Savannah, Georgia

Melvyn Brown
Mon 13 Dec 2010 22:57

We went into Savannah to do some sightseeing.  It’s a beautiful city – compact enough to walk around – but would have looked soooooo much better in the sunshine.  As it was there was a bitterly cold wind and quite heavy rain during the morning.  We took a 90 minute trolley bus guided tour to get our bearings and then went back to some of the places to have another look and take some photographs.  You wouldn’t have to be a student of architecture to appreciate the buildings, many of which have cost a fortune to restore to their former glory.  (We met someone later who said it was generally believed that the reason so many buildings remained was because in the past Savannah was too poor to tear them down and redevelop the sites.) 


The city was the first to be laid out on the grid system in the 1700’s and there were four squares.  As the city expanded the number of squares multiplied and some 20+ of the original squares still exist.  Each commemorates a notable individual – ranging from Washington to John Wesley.



There are examples of Georgian and Victorian architecture with a bit of Greek and French thrown in for good measure.  There are numerous churches including the First African American church and a Synagogue which was commissioned from an architect who had never seen a Jewish Temple, and so gave them a church (in the shape of a cross).


We met a chap out walking his dog who apologised for the dreadful weather.  We got chatting about the city and it turned out he was a keen sailor with a vintage 60’s yacht of his own.  He had crossed the Atlantic twice and was another one that wasn’t all that enamoured with Florida (but for the weather), but positively raved about the Bahamas.  We met a solo sailor in Georgetown who was en route for the Bahamas and I asked him the question that has been bugging me for some time.  “What do you actually do all day?”  He looked a bit taken aback at first, but then admitted I wasn’t the first to have asked.  He told us there were always things to do on the boat – a bit of cleaning, checking the engine, changing the filter, rowing ashore to get some water in a jerry can……  “Yes, yes”, I said, “but take sailing out of the equation and then how do you fill your day?”  He looked as if he couldn’t think of anything and so I prompted him, “I expect you read a lot”.  “Yes, yes, I read, sometimes go ashore for lunch….and there is a chap over there who sells time on the Internet and occasionally I check to see who has been writing to me.”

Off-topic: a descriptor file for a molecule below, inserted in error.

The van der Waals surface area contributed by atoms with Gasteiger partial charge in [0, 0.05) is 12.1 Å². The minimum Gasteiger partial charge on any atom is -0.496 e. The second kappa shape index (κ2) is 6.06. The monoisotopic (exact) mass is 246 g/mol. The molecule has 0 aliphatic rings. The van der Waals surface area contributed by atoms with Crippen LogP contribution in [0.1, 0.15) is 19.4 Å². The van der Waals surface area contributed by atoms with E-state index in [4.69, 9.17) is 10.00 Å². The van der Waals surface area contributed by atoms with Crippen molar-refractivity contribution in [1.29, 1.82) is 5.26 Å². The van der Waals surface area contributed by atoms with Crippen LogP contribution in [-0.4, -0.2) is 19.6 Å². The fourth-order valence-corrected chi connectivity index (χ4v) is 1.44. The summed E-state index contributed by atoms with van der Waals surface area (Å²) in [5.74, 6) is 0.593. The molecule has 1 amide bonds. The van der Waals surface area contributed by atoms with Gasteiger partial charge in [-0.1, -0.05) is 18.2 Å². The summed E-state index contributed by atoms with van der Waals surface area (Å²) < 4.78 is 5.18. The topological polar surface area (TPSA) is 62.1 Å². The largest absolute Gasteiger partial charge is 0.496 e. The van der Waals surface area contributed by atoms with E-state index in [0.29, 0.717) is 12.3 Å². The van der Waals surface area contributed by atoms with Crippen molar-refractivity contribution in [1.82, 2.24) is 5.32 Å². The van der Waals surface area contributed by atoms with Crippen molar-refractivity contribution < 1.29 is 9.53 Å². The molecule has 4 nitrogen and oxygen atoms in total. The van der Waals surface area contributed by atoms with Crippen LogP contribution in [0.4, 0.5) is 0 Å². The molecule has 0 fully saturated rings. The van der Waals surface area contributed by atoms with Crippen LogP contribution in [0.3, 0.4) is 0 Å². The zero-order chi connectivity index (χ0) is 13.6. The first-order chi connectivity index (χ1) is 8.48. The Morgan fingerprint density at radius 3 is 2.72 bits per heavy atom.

There is a huge container port a little way down the river.  We had a fairly close encounter with one of the huge ships as we neared where we had to cross the Savannah River.  We were meandering down this minor creek when all of a sudden a huge container ship crossed our path a little way in the distance.  The Savannah River was very wide and we took care to look both ways before we scuttled across – I now appreciate how a hedgehog must feel contemplating crossing a dual carriageway.  We had only gone a few hundred yards down the river opposite when we looked back to see a very large gas container ship had come around the corner and was following the container ship down river.


A feature of Savannah is the Live Oak trees (called “Live” because they are evergreen) and the Spanish Moss which hangs down from the branches.  The tour guide told us never to touch the moss because it’s riddled with bugs and mites but if you nuke it in the microwave it can be used in flower arranging.  It’s not a parasite and does the tree no harm.  Just up the road from the marina are some Live Oaks and the road divides and goes either side of them.


We were intending to sail on Tuesday but the temperatures are going to remain below freezing for the best part of the day and so we decided we weren’t that masochistic and we would stay put another day.  The temperatures on Wednesday are forecast to be nearer 50deg and actually continue to increase towards the end of the week when they reach 60….hallelujah!